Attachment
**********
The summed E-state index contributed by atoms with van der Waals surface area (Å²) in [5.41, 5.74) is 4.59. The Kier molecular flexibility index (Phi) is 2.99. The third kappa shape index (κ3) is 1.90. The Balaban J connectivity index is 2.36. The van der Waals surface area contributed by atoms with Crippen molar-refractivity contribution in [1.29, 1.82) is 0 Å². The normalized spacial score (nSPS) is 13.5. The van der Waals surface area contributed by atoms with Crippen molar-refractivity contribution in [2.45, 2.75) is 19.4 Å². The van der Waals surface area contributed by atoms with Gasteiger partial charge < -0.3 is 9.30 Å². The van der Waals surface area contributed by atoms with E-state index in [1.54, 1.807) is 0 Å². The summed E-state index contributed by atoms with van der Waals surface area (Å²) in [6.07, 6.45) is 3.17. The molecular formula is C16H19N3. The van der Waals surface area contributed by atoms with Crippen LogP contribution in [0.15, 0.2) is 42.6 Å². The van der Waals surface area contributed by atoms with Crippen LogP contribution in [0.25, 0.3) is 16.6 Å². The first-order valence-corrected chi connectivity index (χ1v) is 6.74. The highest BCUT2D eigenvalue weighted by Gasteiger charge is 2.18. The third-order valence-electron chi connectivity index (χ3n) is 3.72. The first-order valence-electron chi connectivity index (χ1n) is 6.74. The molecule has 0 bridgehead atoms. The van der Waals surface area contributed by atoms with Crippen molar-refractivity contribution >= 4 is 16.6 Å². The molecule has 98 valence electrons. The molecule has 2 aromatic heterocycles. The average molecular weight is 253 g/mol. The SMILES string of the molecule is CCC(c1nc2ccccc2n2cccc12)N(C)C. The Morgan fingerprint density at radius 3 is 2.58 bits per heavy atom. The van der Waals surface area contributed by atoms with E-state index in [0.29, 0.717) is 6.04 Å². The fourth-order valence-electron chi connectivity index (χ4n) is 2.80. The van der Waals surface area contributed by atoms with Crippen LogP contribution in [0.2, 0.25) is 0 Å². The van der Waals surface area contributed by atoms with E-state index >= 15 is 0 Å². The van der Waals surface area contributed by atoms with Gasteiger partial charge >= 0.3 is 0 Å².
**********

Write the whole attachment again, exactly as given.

The summed E-state index contributed by atoms with van der Waals surface area (Å²) in [5.41, 5.74) is 4.59. The Kier molecular flexibility index (Phi) is 2.99. The third kappa shape index (κ3) is 1.90. The Balaban J connectivity index is 2.36. The van der Waals surface area contributed by atoms with Crippen molar-refractivity contribution in [1.29, 1.82) is 0 Å². The normalized spacial score (nSPS) is 13.5. The van der Waals surface area contributed by atoms with Crippen molar-refractivity contribution in [2.45, 2.75) is 19.4 Å². The van der Waals surface area contributed by atoms with Gasteiger partial charge < -0.3 is 9.30 Å². The van der Waals surface area contributed by atoms with E-state index in [1.54, 1.807) is 0 Å². The summed E-state index contributed by atoms with van der Waals surface area (Å²) in [6.07, 6.45) is 3.17. The molecular formula is C16H19N3. The van der Waals surface area contributed by atoms with Crippen LogP contribution in [0.15, 0.2) is 42.6 Å². The van der Waals surface area contributed by atoms with Crippen LogP contribution in [0.25, 0.3) is 16.6 Å². The first-order valence-corrected chi connectivity index (χ1v) is 6.74. The highest BCUT2D eigenvalue weighted by Gasteiger charge is 2.18. The third-order valence-electron chi connectivity index (χ3n) is 3.72. The first-order valence-electron chi connectivity index (χ1n) is 6.74. The molecule has 0 bridgehead atoms. The van der Waals surface area contributed by atoms with Crippen molar-refractivity contribution >= 4 is 16.6 Å². The molecule has 98 valence electrons. The molecule has 2 aromatic heterocycles. The average molecular weight is 253 g/mol. The SMILES string of the molecule is CCC(c1nc2ccccc2n2cccc12)N(C)C. The Morgan fingerprint density at radius 3 is 2.58 bits per heavy atom. The van der Waals surface area contributed by atoms with E-state index in [0.29, 0.717) is 6.04 Å². The fourth-order valence-electron chi connectivity index (χ4n) is 2.80. The van der Waals surface area contributed by atoms with Crippen LogP contribution in [0.2, 0.25) is 0 Å². The van der Waals surface area contributed by atoms with E-state index >= 15 is 0 Å². The van der Waals surface area contributed by atoms with Gasteiger partial charge >= 0.3 is 0 Å².